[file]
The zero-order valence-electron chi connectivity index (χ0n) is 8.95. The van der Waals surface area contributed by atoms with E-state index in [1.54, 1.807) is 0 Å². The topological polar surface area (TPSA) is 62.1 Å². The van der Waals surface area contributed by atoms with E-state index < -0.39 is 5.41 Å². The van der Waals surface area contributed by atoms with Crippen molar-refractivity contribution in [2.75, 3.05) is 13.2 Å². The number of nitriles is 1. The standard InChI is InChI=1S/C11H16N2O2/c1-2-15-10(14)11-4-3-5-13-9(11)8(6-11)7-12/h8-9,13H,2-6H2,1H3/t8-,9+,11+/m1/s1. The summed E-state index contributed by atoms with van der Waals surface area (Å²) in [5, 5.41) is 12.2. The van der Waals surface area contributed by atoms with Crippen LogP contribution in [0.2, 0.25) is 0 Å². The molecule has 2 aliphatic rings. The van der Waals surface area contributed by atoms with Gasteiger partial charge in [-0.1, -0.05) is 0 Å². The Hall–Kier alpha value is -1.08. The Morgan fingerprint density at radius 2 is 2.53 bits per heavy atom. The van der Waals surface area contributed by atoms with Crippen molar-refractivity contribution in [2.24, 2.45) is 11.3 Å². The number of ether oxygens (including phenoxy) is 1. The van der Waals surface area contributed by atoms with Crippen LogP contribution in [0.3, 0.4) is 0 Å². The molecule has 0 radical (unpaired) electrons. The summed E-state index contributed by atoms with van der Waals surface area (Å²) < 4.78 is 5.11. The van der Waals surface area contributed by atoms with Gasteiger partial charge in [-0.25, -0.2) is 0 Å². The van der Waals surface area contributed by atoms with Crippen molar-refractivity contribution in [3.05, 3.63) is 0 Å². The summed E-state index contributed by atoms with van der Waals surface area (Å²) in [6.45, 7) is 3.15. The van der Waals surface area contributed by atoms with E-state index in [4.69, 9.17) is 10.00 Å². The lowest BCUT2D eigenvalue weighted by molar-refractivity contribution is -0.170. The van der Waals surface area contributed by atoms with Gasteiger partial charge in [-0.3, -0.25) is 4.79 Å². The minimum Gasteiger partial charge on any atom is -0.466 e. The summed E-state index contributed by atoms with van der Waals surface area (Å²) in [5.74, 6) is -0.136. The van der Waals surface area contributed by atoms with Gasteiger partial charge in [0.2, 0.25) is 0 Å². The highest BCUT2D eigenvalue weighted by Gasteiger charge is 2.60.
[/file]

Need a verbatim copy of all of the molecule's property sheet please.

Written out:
The zero-order valence-electron chi connectivity index (χ0n) is 8.95. The van der Waals surface area contributed by atoms with E-state index in [1.54, 1.807) is 0 Å². The topological polar surface area (TPSA) is 62.1 Å². The van der Waals surface area contributed by atoms with E-state index < -0.39 is 5.41 Å². The van der Waals surface area contributed by atoms with Crippen molar-refractivity contribution in [2.75, 3.05) is 13.2 Å². The number of nitriles is 1. The standard InChI is InChI=1S/C11H16N2O2/c1-2-15-10(14)11-4-3-5-13-9(11)8(6-11)7-12/h8-9,13H,2-6H2,1H3/t8-,9+,11+/m1/s1. The summed E-state index contributed by atoms with van der Waals surface area (Å²) in [5, 5.41) is 12.2. The van der Waals surface area contributed by atoms with Crippen LogP contribution in [0.2, 0.25) is 0 Å². The molecule has 2 aliphatic rings. The van der Waals surface area contributed by atoms with Gasteiger partial charge in [-0.1, -0.05) is 0 Å². The Hall–Kier alpha value is -1.08. The Morgan fingerprint density at radius 2 is 2.53 bits per heavy atom. The van der Waals surface area contributed by atoms with Crippen molar-refractivity contribution in [2.24, 2.45) is 11.3 Å². The number of ether oxygens (including phenoxy) is 1. The van der Waals surface area contributed by atoms with Crippen LogP contribution in [0.3, 0.4) is 0 Å². The molecule has 0 radical (unpaired) electrons. The summed E-state index contributed by atoms with van der Waals surface area (Å²) < 4.78 is 5.11. The van der Waals surface area contributed by atoms with Gasteiger partial charge in [-0.25, -0.2) is 0 Å². The van der Waals surface area contributed by atoms with Crippen molar-refractivity contribution in [3.05, 3.63) is 0 Å². The summed E-state index contributed by atoms with van der Waals surface area (Å²) in [6.45, 7) is 3.15. The van der Waals surface area contributed by atoms with E-state index in [4.69, 9.17) is 10.00 Å². The lowest BCUT2D eigenvalue weighted by molar-refractivity contribution is -0.170. The van der Waals surface area contributed by atoms with Gasteiger partial charge in [-0.3, -0.25) is 4.79 Å². The minimum Gasteiger partial charge on any atom is -0.466 e. The summed E-state index contributed by atoms with van der Waals surface area (Å²) in [5.74, 6) is -0.136. The van der Waals surface area contributed by atoms with Gasteiger partial charge in [0.2, 0.25) is 0 Å². The highest BCUT2D eigenvalue weighted by Gasteiger charge is 2.60.